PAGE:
# In this experiment, I will investigate what affects the frequency of a pendulum. Pendulum clocks have been used to keep time since 1656 and were the first clocks made to have any sort of accuracy.

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Introduction

Physics Coursework- Investigation on Pendulums

Introduction

In this experiment, I will investigate what affects the frequency of a pendulum. Pendulum clocks have been used to keep time since 1656 and were the first clocks made to have any sort of accuracy. Clock designers had to face and solved a number of interesting problems to create accurate timekeeping devices. Today I will investigate what variables could affect the period of the pendulum. I will change the independent variable 5 times, so as to get sufficient results.

## Independent Variable | ## Predicted effect on Frequency |

1. Increase in mass of pendulum | ## Decrease frequency |

2. Increase the length of the swing | ## Decrease frequency |

3. Change aerodynamics (smooth) | Increase frequency |

4. Increase width of displacement. | Increase frequency |

5. Increase height of clamp stand. | No effect |

### Reasons for my predictions

- Increase in mass of pendulum:

When the mass of the pendulum is increased, I think the frequency is likely to decrease. This is because if the pendulum is heavier, it is inclined to move slower.

- Increase the length of the swing:

If the swing is longer, the arc of the circle, which the pendulum traces, will be longer, so the swing will take longer.

- Increase the width of displacement:

Middle

20

19

19.7

50

19

21

20

20

60

20

21

20

20.3

70

21

19

20

19.7

80

20

20

19

19.7

90

20

20

21

20.3

100

19

22

20

20.3

Overall average oscillations = 20.03 oscillations

My prediction was wrong, the weight of the Bob does not have an effect on the number of periods the bob does. (see the graph)

2.Increase width of displacement:

In the next test, I find out whether the angle of displacement really does increase the frequency of the pendulum.

- I used the same equipment as in the last experiment, and it was set up in the same way. I used string, with a length of 15cm (as before) and a stand at 20cm from the surface of the table (as before). The bob I used was 50g in weight.

- I raised the bob to exactly 90 degrees, measuring with a protractor.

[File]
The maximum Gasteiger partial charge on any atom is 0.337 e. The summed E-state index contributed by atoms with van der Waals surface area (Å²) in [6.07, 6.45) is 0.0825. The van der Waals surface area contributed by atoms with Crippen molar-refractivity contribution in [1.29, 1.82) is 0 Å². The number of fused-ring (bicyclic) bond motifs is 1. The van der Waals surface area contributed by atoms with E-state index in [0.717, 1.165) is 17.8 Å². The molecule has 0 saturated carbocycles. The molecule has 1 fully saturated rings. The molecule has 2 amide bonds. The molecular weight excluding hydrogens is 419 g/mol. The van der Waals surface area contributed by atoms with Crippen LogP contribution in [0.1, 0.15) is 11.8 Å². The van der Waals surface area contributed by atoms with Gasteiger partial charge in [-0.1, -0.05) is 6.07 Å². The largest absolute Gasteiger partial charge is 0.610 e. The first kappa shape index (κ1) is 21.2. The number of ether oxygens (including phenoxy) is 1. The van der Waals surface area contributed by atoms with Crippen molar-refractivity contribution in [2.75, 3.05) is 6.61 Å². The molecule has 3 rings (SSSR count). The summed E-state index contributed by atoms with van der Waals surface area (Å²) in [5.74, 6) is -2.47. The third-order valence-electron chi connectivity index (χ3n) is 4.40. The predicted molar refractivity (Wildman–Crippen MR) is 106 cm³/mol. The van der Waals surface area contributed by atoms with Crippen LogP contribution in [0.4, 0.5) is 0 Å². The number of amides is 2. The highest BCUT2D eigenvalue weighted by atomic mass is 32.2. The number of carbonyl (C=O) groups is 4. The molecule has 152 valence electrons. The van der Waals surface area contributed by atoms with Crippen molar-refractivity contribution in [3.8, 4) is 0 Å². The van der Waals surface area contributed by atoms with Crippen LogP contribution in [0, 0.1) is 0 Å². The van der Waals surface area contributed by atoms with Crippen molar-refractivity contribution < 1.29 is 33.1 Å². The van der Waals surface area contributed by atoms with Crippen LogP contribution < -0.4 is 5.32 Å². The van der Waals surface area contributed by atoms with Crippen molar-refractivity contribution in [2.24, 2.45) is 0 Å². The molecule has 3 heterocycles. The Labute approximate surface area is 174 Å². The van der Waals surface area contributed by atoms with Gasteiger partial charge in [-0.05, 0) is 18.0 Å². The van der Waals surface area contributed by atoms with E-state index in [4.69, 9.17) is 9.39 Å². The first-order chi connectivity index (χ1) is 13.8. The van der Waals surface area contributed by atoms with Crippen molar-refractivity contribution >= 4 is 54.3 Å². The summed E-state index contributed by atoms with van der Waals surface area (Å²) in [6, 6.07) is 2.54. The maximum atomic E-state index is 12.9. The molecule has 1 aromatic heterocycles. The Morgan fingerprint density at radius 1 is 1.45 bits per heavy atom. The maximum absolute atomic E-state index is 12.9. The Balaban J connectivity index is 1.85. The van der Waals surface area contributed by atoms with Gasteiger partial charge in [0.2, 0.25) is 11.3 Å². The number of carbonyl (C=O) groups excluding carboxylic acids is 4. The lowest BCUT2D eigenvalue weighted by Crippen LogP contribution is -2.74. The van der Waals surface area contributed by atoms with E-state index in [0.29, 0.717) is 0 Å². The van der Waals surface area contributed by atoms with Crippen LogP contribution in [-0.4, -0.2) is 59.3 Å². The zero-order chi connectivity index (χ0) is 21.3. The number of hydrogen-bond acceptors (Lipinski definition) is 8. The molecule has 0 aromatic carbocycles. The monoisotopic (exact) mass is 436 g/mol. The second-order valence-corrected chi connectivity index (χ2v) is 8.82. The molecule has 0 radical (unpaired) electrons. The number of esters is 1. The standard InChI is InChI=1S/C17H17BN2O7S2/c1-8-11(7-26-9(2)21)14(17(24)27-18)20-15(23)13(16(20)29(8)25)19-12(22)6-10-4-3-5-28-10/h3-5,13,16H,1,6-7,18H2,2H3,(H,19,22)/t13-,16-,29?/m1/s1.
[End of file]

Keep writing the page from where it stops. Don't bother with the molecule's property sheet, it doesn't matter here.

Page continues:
- As before, I let it go, not pushing it, at the same time as starting the stop clock.

- I counted how many oscillations the pendulum made. I repeated this three times.

Conclusion

Results

Number Of Oscillations in 20 Seconds | ||||

Length of string (cm) | 1st Attempt | 2nd Attempt | 3rd Attempt | Average |

5 | 34 | 36 | 32 | 34 |

10 | 27 | 28 | 26 | 27 |

15 | 25 | 23 | 22 | 23.3 |

20 | 22 | 20 | 21 | 21 |

25 | 21 | 18 | 20 | 19.6 |

30 | 18 | 16 | 17 | 17 |

35 | 16 | 14 | 14 | 14.7 |

40 | 9 | 8 | 10 | 9 |

45 | 7 | 6 | 7 | 6.7 |

50 | 5 | 4 | 4 | 4.3 |

From this table, I can clearly see a different pattern than those of the other two tables. This clearly shows that the length of the string used, does affect the number of oscillations the pendulum makes. (see the graph)

My prediction for this variable was correct!

Evaluation

From my graphs, I can see a clearer picture of the pattern I got in the results tables. Both the line in the graph for ‘the weight of the bob’ and for ‘the angle of displacement’ vary very little. However the points are not completely identical, and this was probably

caused by the inaccuracy of the experiment.

Every time we repeated the experiment, it

was very slightly different, therefore not

achieving the same results each time.

Nevertheless, my attempts proved similar

enough to attain these unmistakable results,

showing the obvious pattern in the results.

It is also very obvious from looking at the other

graph that number of oscillations definetly

depended on the length of the string used. The points on this graph make a reasonably smooth curve, only slightly incongruous where the experiment was not completely accurate (as in the other graphs).

This student written piece of work is one of many that can be found in our GCSE Forces and Motion section.

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